• Share
  • Email
  • Embed
  • Like
  • Save
  • Private Content
Chapter 38   music in london - george frideric handel
 

Chapter 38 music in london - george frideric handel

on

  • 459 views

 

Statistics

Views

Total Views
459
Views on SlideShare
459
Embed Views
0

Actions

Likes
0
Downloads
1
Comments
0

0 Embeds 0

No embeds

Accessibility

Categories

Upload Details

Uploaded via as Microsoft PowerPoint

Usage Rights

© All Rights Reserved

Report content

Flagged as inappropriate Flag as inappropriate
Flag as inappropriate

Select your reason for flagging this presentation as inappropriate.

Cancel
  • Full Name Full Name Comment goes here.
    Are you sure you want to
    Your message goes here
    Processing…
Post Comment
Edit your comment

    Chapter 38   music in london - george frideric handel Chapter 38 music in london - george frideric handel Presentation Transcript

    • CHAPTER 38 Music in London:George Frideric Handel
    • George Frideric HandelBorn in Halle, Germany,at eighteen Handel movedto Hamburg where heplayed violin andharpsichord in the operaorchestra.There, and later during afour-year sojourn inItaly, he absorbed themusical style andtheatrical conventionsof Italian opera.Finally, he moved toLondon, where hecomposed Italian operas,oratorios, ceremonialmusic for the royalfamily, and muchinstrumental music .
    • • Recall that a dance suite is a collection of dances , almost invariably in: – binary form (AB) – all in a single key for a solo instrument or a full orchestra.• Handel wrote two suites for orchestra, Water Music and Music for the Royal Fireworks – and two collections of eight suites for harpsichord.• Water Music : Handels set of three dance suites featuring the horn, the trumpet, and the flute.• It was first performed in 1717 by fifty musicians situated on a barge floating on the Thames River.
    • • French horn: in the early eighteenth century, a natural instrument (without valves) with a smaller bell – and thus a smaller sound, than the modern horn.• Horn fifths: a characteristic figure in which two horns slide back and forth through sixths, fifths, and thirds, with occasional ornamentation.
    • • Royal Academy of Music : a publicly-held stock company whose main investor was the king for the production of Italian opera – specifically, opera seria .• Opera seria : literally, "serious opera," a fully sung Italian opera based on historical or mythological sources – featuring high and noble characters such as royalty, heroes, and gods .• A singers opera, opera seria required highly paid virtuoso singers . – in London, it was Handels job to recruit such virtuosi (all Italian) from opera houses around Europe.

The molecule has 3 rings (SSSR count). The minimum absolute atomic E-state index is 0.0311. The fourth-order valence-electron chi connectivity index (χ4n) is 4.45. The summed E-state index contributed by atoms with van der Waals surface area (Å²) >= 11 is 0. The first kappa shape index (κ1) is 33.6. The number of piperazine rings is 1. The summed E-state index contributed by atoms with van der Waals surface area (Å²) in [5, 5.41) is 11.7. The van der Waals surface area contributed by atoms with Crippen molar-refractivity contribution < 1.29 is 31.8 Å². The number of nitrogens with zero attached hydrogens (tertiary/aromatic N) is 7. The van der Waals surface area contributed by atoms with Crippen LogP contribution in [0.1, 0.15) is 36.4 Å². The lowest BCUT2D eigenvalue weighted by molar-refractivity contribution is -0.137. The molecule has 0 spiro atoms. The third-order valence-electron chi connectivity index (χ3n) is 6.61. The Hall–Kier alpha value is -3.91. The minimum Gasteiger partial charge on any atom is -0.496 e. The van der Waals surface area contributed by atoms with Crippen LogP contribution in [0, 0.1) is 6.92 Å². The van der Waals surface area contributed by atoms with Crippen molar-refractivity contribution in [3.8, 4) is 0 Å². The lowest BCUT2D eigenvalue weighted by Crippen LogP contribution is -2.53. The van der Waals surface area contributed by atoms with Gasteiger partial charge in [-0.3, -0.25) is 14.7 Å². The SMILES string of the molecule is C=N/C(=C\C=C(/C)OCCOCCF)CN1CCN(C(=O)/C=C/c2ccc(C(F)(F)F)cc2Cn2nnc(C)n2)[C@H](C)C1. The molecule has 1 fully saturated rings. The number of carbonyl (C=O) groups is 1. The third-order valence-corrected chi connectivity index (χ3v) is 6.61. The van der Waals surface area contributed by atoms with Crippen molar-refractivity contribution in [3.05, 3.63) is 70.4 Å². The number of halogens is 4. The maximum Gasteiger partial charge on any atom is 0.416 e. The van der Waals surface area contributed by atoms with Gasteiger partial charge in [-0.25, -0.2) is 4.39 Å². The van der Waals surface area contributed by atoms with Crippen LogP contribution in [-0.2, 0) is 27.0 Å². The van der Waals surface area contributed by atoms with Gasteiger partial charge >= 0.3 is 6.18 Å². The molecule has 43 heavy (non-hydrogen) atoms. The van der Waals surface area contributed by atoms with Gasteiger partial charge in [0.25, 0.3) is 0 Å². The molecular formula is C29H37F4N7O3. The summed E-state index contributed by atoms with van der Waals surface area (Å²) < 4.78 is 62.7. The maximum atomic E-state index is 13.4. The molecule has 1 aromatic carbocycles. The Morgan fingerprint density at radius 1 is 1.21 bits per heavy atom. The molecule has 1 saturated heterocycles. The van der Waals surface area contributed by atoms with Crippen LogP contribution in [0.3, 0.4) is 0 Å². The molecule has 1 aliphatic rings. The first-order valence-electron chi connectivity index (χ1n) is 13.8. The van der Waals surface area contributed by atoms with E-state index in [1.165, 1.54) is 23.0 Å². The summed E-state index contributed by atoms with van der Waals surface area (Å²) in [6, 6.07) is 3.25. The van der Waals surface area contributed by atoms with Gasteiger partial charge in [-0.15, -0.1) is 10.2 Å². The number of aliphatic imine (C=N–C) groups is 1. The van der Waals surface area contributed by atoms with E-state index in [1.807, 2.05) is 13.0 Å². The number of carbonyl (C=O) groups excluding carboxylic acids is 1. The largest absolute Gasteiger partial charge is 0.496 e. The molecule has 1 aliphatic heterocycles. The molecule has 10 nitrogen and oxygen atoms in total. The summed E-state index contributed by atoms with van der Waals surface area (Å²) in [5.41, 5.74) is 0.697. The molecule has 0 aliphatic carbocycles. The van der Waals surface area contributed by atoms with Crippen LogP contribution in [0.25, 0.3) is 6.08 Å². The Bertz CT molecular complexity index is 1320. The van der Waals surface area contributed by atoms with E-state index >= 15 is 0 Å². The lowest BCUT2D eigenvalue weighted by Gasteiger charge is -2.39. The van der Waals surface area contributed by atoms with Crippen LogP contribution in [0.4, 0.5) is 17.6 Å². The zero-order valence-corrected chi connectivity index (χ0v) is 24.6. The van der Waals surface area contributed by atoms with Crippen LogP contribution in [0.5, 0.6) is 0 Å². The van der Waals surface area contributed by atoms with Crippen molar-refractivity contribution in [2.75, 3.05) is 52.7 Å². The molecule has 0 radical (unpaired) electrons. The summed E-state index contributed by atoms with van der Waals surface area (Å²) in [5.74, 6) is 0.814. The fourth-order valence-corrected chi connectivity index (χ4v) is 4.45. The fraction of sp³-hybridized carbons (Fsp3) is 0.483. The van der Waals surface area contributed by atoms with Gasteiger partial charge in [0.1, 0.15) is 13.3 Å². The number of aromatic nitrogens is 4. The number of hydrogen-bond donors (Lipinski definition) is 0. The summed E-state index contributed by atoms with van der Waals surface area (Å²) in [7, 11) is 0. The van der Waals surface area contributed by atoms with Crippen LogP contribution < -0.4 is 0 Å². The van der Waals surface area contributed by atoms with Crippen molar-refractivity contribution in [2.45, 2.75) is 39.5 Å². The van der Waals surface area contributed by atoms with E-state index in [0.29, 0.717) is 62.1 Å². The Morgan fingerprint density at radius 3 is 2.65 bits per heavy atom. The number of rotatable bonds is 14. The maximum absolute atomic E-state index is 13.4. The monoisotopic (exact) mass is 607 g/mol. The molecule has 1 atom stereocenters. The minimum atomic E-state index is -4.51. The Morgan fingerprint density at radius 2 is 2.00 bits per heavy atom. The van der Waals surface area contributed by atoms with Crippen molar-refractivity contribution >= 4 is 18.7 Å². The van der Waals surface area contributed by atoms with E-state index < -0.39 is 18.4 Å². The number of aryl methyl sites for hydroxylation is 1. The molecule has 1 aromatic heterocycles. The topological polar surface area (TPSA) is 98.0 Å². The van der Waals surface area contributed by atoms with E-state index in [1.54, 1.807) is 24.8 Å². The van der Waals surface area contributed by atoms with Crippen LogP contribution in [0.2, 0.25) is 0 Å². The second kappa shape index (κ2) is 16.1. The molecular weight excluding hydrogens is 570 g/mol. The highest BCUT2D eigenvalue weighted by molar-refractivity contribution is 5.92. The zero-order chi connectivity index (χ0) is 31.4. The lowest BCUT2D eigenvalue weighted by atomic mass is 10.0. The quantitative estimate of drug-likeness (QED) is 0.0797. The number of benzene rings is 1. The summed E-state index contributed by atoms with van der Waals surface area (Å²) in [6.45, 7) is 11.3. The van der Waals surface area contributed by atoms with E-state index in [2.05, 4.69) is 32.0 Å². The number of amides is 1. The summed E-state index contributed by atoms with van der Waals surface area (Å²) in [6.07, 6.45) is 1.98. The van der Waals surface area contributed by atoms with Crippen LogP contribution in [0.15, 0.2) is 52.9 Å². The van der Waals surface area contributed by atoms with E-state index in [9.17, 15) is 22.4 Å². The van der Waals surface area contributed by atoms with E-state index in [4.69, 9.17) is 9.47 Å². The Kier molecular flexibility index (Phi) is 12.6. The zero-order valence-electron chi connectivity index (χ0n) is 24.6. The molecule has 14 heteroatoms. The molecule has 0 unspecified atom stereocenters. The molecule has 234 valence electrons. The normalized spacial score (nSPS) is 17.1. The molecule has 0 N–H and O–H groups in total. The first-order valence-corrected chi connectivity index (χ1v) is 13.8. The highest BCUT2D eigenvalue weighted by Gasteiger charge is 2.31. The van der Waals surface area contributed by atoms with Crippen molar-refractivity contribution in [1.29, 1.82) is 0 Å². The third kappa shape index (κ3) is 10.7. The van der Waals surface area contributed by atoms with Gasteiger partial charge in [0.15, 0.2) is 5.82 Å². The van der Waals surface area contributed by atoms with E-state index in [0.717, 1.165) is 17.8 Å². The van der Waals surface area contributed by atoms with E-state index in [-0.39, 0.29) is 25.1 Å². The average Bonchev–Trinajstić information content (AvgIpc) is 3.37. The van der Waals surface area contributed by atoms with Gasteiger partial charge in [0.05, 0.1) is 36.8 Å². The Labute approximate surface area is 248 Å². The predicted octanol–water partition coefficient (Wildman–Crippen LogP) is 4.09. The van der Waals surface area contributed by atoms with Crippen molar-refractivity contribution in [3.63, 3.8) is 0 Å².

• CastratiAt Handels time, castrati were among the most demandedand well-paid musicians in Europe .In fact, they sang the most important male roles on theBaroque stage. (Recall that a castrato was a male singer whoselarynx and vocal chords had remained small as a result ofcastration.
    • Handel and Oratorio• After the failure of the Royal Academy of Music, Handel increasingly turned his attention to the oratorio .• A large-scale, multi-movement composition setting a sacred text , – oratorio provided extra-liturgical enlightenment for a public that grew gradually more critical of Italian opera .• Unlike Italian opera, oratorio appealed to the growingly devout English middle-class as: – it was sung in the local language rather than Italian. – it did not involve elaborate staging, costumes, or acting . – it did not require expensive castrati or prima donnas (and, consequently, the extravagant vocal writing typical of opera). – it featured the chorus much more prominently , which offered an opportunity to draw on the English choral tradition.
    • Messiah (1741)• Handels most popular oratorio , composed in only three-and-a-half weeks in the summer of 1741.• Drawing on the Old and New Testaments, Messiah tells the story of Christ in three parts: 1. Prophecy and birth of Christ. 2. Crucifixion, descent into Hell, and resurrection. 3. The Day of Judgment and the promise of eternal life.
    • Pastoral aria : a slow aria that evokes the fictional andrustic landscape and characters of the pastoralthrough distinctive musical characteristics such as:• parallel thirds moving mostly in step-wise motion.• a lilting rhythm in compound meter• a slow harmonic rhythm with many subdominant chords.
    • Pastoral aria : a slow aria that evokes the fictional andrustic landscape and characters of the pastoralthrough distinctive musical characteristics such as:• parallel thirds moving mostly in step-wise motion.• a lilting rhythm in compound meter• a slow harmonic rhythm with many subdominant chords.